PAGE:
Bold plan for a new Christchurch
Christchurch's new city centre will be compact and low rise, with all key facilities and precincts corralled between the Avon River and a new green 'frame'.
The 100-day blueprint released by the Christchurch Central Development Unit (CCDU) outlines a bold plan to significantly shrink the size of the CBD by designating two strips of land - one in the east of the city and one in the south - as open spaces.
These spaces, along with the Avon River, which will be widened in stretches and developed into a riverside park, will serve to frame the new CBD, ensuring that all development is concentrated within a tight geographic area.
Building heights in the city will be kept at a maximum of 28 metres, although exceptions may be made in some areas around the planned convention centre to accommodate hotel developments.
The convention centre will occupy a prime site next to Victoria Square and will be big enough to allow the city to host three events simultaneously. It will stretch the entire block between Gloucester and Armagh streets and incorporate two new hotels.
A Maori cultural centre will be built by Ngai Tahu in Victoria Square and will act as a welcoming point for visitors to the city.
The blueprint retains Cathedral Square as the civic heart of the city but its appearance will be changed, with more grassed areas and trees added.
A public library will be built on its edges and the road through the Square closed to through traffic.
The old brewery site in St Asaph St will have a state-of-the-art metro sports facility. It will include a competition-size swimming pool, leisure pools and eight indoor courts.
A replacement stadium for the earthquake-damaged AMI Stadium in Phillipstown will be built on the old Turners & Growers site, on the edge of the CBD's new eastern frame. It will be a covered stadium with natural turf and seating for 35,000 people.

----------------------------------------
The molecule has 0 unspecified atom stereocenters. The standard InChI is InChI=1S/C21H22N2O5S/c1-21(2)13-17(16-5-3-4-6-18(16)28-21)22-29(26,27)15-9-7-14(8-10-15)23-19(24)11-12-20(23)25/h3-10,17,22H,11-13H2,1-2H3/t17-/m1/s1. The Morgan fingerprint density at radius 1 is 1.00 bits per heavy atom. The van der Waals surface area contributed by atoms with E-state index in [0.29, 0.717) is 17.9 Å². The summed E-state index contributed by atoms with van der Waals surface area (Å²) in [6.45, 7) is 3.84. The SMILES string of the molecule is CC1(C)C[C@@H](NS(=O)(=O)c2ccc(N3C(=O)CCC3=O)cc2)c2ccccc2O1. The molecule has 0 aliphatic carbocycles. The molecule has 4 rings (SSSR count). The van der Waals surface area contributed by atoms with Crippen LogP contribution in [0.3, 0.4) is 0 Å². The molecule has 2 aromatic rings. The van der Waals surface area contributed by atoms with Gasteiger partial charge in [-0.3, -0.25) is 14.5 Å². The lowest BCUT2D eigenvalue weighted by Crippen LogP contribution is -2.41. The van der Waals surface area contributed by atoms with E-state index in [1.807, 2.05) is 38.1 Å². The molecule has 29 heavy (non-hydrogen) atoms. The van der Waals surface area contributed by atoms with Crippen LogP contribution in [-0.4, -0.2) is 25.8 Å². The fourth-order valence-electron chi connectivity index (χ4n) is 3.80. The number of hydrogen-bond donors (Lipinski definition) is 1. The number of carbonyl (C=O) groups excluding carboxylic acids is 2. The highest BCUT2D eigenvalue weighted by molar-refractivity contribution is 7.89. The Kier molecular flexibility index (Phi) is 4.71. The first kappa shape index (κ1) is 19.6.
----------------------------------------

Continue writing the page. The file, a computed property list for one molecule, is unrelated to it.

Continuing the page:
A new music centre and auditoriums for the performing arts will ensure the city's cultural needs are catered for.
The City Mall will remain as the retail hub of the CBD, with buildings in this part of the city designed to incorporate shops on the ground floor and office space above.
The courts and Christchurch's emergency services will be grouped together in a new precinct between Lichfield, Tuam, Durham and Colombo streets. This campus-style precinct will be home to between 1300 and 1400 workers.
Other precincts bringing together businesses and services in the health and innovation industries are included in the blueprint.
A new bus exchange, in Lichfield St, will provide parking for 12 buses and will act as the hub for the city's public transport network.
In many parts of the new CBD, roads will be slowed or closed to through traffic, but there will be a new network of walkways and cycleways.
To ensure the city has high aesthetic appeal, a new design panel made up of representatives from the Christchurch City Council, the Canterbury Earthquake Recovery Authority and Ngai Tahu will consider every building consent application.
An earthquake memorial will feature in new CBD but the location and design of it have still to be decided.
Some 840 properties within the existing CBD are potentially affected by the projects outlined in the blueprint.
Earthquake recovery minister Gerry Brownlee said the blueprint was the start of a hugely exciting future for "our city".
Christchurch Mayor Bob Parker hailed the plan as bold and visionary.
''This is an exciting time for our city. We have a plan and a vision to make Christchurch strong, vibrant and liveable. The responsibility now rests with the designers, architects and property owners to embrace the challenge of creating a city that reflects the aspirations set out in the plan,'' Parker said.